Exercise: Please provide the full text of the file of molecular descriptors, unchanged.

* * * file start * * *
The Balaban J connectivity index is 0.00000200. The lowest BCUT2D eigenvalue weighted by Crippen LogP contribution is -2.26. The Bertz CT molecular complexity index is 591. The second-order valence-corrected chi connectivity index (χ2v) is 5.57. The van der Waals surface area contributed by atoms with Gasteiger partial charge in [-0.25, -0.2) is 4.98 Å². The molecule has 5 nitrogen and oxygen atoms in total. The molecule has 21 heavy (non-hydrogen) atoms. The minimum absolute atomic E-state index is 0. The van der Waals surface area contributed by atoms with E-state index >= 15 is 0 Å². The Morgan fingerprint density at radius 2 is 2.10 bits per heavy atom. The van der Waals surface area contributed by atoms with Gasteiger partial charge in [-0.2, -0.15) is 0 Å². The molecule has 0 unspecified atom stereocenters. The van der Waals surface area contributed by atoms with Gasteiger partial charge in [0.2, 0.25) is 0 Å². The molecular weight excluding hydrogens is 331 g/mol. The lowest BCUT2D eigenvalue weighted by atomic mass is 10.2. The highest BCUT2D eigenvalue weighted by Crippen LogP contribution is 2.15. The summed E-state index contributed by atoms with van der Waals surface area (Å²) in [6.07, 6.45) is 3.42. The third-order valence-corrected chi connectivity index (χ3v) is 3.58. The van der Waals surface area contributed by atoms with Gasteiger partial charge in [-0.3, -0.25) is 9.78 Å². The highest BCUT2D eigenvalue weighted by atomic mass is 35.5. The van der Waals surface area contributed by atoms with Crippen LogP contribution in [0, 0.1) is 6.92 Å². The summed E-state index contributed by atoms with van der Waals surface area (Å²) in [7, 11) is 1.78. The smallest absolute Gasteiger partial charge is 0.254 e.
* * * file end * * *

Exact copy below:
The Balaban J connectivity index is 0.00000200. The lowest BCUT2D eigenvalue weighted by Crippen LogP contribution is -2.26. The Bertz CT molecular complexity index is 591. The second-order valence-corrected chi connectivity index (χ2v) is 5.57. The van der Waals surface area contributed by atoms with Gasteiger partial charge in [-0.25, -0.2) is 4.98 Å². The molecule has 5 nitrogen and oxygen atoms in total. The molecule has 21 heavy (non-hydrogen) atoms. The minimum absolute atomic E-state index is 0. The van der Waals surface area contributed by atoms with E-state index >= 15 is 0 Å². The Morgan fingerprint density at radius 2 is 2.10 bits per heavy atom. The van der Waals surface area contributed by atoms with Gasteiger partial charge in [-0.2, -0.15) is 0 Å². The molecule has 0 unspecified atom stereocenters. The van der Waals surface area contributed by atoms with Gasteiger partial charge in [0.2, 0.25) is 0 Å². The molecular weight excluding hydrogens is 331 g/mol. The lowest BCUT2D eigenvalue weighted by atomic mass is 10.2. The highest BCUT2D eigenvalue weighted by Crippen LogP contribution is 2.15. The summed E-state index contributed by atoms with van der Waals surface area (Å²) in [6.07, 6.45) is 3.42. The third-order valence-corrected chi connectivity index (χ3v) is 3.58. The van der Waals surface area contributed by atoms with Gasteiger partial charge in [-0.3, -0.25) is 9.78 Å². The highest BCUT2D eigenvalue weighted by atomic mass is 35.5. The van der Waals surface area contributed by atoms with Crippen LogP contribution in [0, 0.1) is 6.92 Å². The summed E-state index contributed by atoms with van der Waals surface area (Å²) in [7, 11) is 1.78. The smallest absolute Gasteiger partial charge is 0.254 e.